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The story opens with a deadly sarin attack in London. NSC counter-terrorism director Maren Jackson (Margulies) enlists FBI agent Max Canary (McDermott) and CIA Middle Eastern analyst Raza Michaels (Marek) to aid in the investigation. Acton Sandman (Skerritt), CIA deputy director of counter-terrorism, oversees the clandestine operation on foreign soil. Also on the task force is Emily Tuthill (Redgrave), director of operations for Britain's MI6; and Derek Jennings (Hill), MI5 senior director of counter-terrorism. Written by
The aerial shot of the CIA headquarters is stock footage from The Bourne Identity (2002). The establishing shot of the CIA headquarters entrance gate is from Spy Game (2001), and is in fact a location in England, not the real CIA headquarters. See more »
You have caught me, so I am a dead man
You're only as dead as you wanna be, really, aren't you? so why don't you put the pin back in that thing and hand it over to the officer over there?
[assassin hesitates, then throws grenade]
Grenade! Get the grenade!
[as assassin flees]
Drop the grenade! Drop the grenade!
[assassin pulls another grenade, Jennings leaps on him, shoves the grenade under the assassin and it detonates]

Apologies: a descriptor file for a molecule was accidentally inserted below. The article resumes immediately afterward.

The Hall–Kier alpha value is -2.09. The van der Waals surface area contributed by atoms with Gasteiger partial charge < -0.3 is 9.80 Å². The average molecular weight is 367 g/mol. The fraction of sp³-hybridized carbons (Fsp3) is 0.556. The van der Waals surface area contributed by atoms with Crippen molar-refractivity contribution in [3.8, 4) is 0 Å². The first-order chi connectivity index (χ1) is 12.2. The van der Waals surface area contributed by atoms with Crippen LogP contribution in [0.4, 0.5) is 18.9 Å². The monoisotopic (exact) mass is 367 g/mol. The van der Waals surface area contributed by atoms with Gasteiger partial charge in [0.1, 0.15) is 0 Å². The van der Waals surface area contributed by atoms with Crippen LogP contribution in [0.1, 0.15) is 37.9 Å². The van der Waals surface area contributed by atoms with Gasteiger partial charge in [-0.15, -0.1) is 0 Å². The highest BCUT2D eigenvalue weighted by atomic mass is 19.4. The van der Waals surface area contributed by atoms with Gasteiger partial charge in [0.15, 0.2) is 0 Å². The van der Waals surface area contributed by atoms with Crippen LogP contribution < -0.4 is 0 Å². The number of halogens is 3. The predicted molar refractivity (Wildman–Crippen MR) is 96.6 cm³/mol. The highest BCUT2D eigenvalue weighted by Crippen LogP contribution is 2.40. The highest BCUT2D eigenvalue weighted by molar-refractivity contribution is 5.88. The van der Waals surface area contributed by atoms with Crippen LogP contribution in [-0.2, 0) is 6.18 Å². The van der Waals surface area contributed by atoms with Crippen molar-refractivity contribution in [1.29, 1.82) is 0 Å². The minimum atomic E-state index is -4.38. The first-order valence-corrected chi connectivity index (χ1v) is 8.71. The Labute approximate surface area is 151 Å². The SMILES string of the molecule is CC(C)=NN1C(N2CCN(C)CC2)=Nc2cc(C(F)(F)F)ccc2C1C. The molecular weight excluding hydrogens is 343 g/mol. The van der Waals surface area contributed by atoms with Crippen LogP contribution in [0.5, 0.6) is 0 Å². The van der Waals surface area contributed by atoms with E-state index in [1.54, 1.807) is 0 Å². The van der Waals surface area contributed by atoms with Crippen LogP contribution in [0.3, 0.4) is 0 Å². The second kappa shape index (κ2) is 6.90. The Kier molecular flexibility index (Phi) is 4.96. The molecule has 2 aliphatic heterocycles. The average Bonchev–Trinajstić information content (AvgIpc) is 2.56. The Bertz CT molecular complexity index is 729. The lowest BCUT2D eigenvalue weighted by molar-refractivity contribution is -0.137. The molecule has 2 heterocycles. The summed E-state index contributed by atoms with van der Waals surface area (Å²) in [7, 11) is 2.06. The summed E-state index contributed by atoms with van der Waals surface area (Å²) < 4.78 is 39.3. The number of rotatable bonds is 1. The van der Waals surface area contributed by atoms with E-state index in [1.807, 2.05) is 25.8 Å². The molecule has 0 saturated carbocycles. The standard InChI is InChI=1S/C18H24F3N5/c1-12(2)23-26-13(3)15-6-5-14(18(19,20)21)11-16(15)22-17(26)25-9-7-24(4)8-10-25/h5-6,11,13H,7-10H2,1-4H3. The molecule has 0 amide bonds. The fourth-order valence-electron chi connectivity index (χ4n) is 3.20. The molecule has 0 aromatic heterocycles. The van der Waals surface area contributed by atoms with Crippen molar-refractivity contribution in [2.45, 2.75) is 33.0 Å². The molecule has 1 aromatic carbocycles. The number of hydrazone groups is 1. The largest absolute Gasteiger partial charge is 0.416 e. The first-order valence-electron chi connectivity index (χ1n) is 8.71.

Now you're a dead man.
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A nominal overview of 21 century international terrorism
"The Grid" (we never really know to what the title refers) is a 6x45 min miniseries action/drama about international terrorism. The bad guys are a rogue terror cell operating out of Yemen, deploying operatives to the UK and the US where they are to attack with sarin nerve gas. The good guys are a joint task force of Brits and US Federal agents who are out to stop the bad guys. The film leapfrogs incessantly from Yemen to London to Washington to Saudi Arabia to Chicago, etc. globe trotting in a surprisingly well orchestrated conglomeration of good vs evil Muslims, interagency wrangling, boyish suicide bombers, covert ops, murder, love, and much more given this US/UK co-op's budgetary constraints. On the upside, "The Grid" gets busy and stays busy sufficient to engross and make some of the obvious histrionics easily overlooked as it provides an acceptable overview of the amorphous nature of terrorist cells and the international agency cooperation required to effectively cope with this 21 century threat. On the downside the film is difficult to follow at times, somewhat disjointed in an effort to be all things to all people, pushes the believability envelope occasionally, and is generally too pat to be real. Overall, "The Grid" is an acceptable miniseries worth a look for those who can commit to a 4.5 hour small screen watch. Those who enjoy this miniseries should also check out "Traffic (2004)". (B-)
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